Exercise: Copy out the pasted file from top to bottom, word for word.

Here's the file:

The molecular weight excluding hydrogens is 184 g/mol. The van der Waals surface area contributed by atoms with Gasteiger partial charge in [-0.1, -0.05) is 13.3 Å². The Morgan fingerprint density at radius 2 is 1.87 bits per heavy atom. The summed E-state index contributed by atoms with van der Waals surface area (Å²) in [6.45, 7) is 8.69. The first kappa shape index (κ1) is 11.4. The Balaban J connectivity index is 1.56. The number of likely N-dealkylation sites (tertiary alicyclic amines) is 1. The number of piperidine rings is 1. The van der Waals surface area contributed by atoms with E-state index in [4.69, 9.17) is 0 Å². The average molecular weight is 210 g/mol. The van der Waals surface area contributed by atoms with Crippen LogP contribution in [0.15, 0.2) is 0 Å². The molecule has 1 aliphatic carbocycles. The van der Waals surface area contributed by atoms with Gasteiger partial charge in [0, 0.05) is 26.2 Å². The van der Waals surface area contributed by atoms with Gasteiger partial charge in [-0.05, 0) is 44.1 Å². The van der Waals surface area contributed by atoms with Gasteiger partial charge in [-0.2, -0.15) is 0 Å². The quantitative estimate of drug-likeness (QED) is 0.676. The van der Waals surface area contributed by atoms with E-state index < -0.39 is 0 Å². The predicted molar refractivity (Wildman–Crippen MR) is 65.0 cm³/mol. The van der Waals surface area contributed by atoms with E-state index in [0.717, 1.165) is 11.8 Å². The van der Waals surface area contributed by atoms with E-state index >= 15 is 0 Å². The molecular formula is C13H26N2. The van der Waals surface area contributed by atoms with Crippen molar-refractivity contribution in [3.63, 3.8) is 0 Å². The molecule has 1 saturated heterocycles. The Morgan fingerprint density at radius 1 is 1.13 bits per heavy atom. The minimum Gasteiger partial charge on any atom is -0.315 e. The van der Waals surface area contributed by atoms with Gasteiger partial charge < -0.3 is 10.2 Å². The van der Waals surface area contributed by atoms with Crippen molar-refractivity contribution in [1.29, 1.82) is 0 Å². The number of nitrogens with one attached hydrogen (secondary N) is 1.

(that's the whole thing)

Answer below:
The molecular weight excluding hydrogens is 184 g/mol. The van der Waals surface area contributed by atoms with Gasteiger partial charge in [-0.1, -0.05) is 13.3 Å². The Morgan fingerprint density at radius 2 is 1.87 bits per heavy atom. The summed E-state index contributed by atoms with van der Waals surface area (Å²) in [6.45, 7) is 8.69. The first kappa shape index (κ1) is 11.4. The Balaban J connectivity index is 1.56. The number of likely N-dealkylation sites (tertiary alicyclic amines) is 1. The number of piperidine rings is 1. The van der Waals surface area contributed by atoms with E-state index in [4.69, 9.17) is 0 Å². The average molecular weight is 210 g/mol. The van der Waals surface area contributed by atoms with Crippen LogP contribution in [0.15, 0.2) is 0 Å². The molecule has 1 aliphatic carbocycles. The van der Waals surface area contributed by atoms with Gasteiger partial charge in [0, 0.05) is 26.2 Å². The van der Waals surface area contributed by atoms with Gasteiger partial charge in [-0.05, 0) is 44.1 Å². The van der Waals surface area contributed by atoms with Gasteiger partial charge in [-0.2, -0.15) is 0 Å². The quantitative estimate of drug-likeness (QED) is 0.676. The van der Waals surface area contributed by atoms with E-state index < -0.39 is 0 Å². The predicted molar refractivity (Wildman–Crippen MR) is 65.0 cm³/mol. The van der Waals surface area contributed by atoms with E-state index in [0.717, 1.165) is 11.8 Å². The van der Waals surface area contributed by atoms with E-state index >= 15 is 0 Å². The molecular formula is C13H26N2. The van der Waals surface area contributed by atoms with Crippen molar-refractivity contribution in [3.63, 3.8) is 0 Å². The molecule has 1 saturated heterocycles. The Morgan fingerprint density at radius 1 is 1.13 bits per heavy atom. The minimum Gasteiger partial charge on any atom is -0.315 e. The van der Waals surface area contributed by atoms with Gasteiger partial charge < -0.3 is 10.2 Å². The van der Waals surface area contributed by atoms with Crippen molar-refractivity contribution in [1.29, 1.82) is 0 Å². The number of nitrogens with one attached hydrogen (secondary N) is 1.